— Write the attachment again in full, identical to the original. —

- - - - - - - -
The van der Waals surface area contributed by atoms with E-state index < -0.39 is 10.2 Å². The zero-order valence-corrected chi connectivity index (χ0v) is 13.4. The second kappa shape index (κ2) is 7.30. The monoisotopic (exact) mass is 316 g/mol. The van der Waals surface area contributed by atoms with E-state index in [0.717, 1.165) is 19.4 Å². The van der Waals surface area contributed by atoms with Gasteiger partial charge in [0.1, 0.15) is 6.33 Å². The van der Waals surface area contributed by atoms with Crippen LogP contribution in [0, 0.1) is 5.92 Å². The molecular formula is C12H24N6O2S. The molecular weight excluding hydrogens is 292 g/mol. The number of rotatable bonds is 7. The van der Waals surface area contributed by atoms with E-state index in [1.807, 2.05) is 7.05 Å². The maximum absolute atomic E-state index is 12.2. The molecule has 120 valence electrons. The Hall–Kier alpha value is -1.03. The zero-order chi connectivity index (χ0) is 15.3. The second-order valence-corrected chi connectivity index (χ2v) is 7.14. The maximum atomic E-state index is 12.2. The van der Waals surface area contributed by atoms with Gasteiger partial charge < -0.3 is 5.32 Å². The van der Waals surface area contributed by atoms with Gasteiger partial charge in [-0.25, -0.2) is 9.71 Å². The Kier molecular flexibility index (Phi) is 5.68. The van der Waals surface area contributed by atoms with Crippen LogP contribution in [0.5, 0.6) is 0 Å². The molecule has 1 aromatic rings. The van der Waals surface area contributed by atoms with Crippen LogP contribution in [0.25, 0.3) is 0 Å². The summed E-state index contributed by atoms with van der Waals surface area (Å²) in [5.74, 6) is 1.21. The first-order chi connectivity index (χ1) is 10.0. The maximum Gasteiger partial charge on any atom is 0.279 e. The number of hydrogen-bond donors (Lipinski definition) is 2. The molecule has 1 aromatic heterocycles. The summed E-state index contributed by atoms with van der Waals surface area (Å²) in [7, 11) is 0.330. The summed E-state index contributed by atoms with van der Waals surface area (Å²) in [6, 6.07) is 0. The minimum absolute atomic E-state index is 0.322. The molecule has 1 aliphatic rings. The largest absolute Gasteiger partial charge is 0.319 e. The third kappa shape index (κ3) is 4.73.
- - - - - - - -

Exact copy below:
The van der Waals surface area contributed by atoms with E-state index < -0.39 is 10.2 Å². The zero-order valence-corrected chi connectivity index (χ0v) is 13.4. The second kappa shape index (κ2) is 7.30. The monoisotopic (exact) mass is 316 g/mol. The van der Waals surface area contributed by atoms with E-state index in [0.717, 1.165) is 19.4 Å². The van der Waals surface area contributed by atoms with Gasteiger partial charge in [0.1, 0.15) is 6.33 Å². The van der Waals surface area contributed by atoms with Crippen LogP contribution in [0, 0.1) is 5.92 Å². The molecular formula is C12H24N6O2S. The molecular weight excluding hydrogens is 292 g/mol. The number of rotatable bonds is 7. The van der Waals surface area contributed by atoms with E-state index in [1.807, 2.05) is 7.05 Å². The maximum absolute atomic E-state index is 12.2. The molecule has 120 valence electrons. The Hall–Kier alpha value is -1.03. The zero-order chi connectivity index (χ0) is 15.3. The second-order valence-corrected chi connectivity index (χ2v) is 7.14. The maximum atomic E-state index is 12.2. The van der Waals surface area contributed by atoms with Gasteiger partial charge < -0.3 is 5.32 Å². The van der Waals surface area contributed by atoms with Gasteiger partial charge in [-0.25, -0.2) is 9.71 Å². The Kier molecular flexibility index (Phi) is 5.68. The van der Waals surface area contributed by atoms with Crippen LogP contribution in [0.5, 0.6) is 0 Å². The molecule has 1 aromatic rings. The van der Waals surface area contributed by atoms with Crippen LogP contribution in [0.25, 0.3) is 0 Å². The summed E-state index contributed by atoms with van der Waals surface area (Å²) in [5.74, 6) is 1.21. The first-order chi connectivity index (χ1) is 10.0. The maximum Gasteiger partial charge on any atom is 0.279 e. The number of hydrogen-bond donors (Lipinski definition) is 2. The molecule has 1 aromatic heterocycles. The summed E-state index contributed by atoms with van der Waals surface area (Å²) in [7, 11) is 0.330. The summed E-state index contributed by atoms with van der Waals surface area (Å²) in [6, 6.07) is 0. The minimum absolute atomic E-state index is 0.322. The molecule has 1 aliphatic rings. The largest absolute Gasteiger partial charge is 0.319 e. The third kappa shape index (κ3) is 4.73.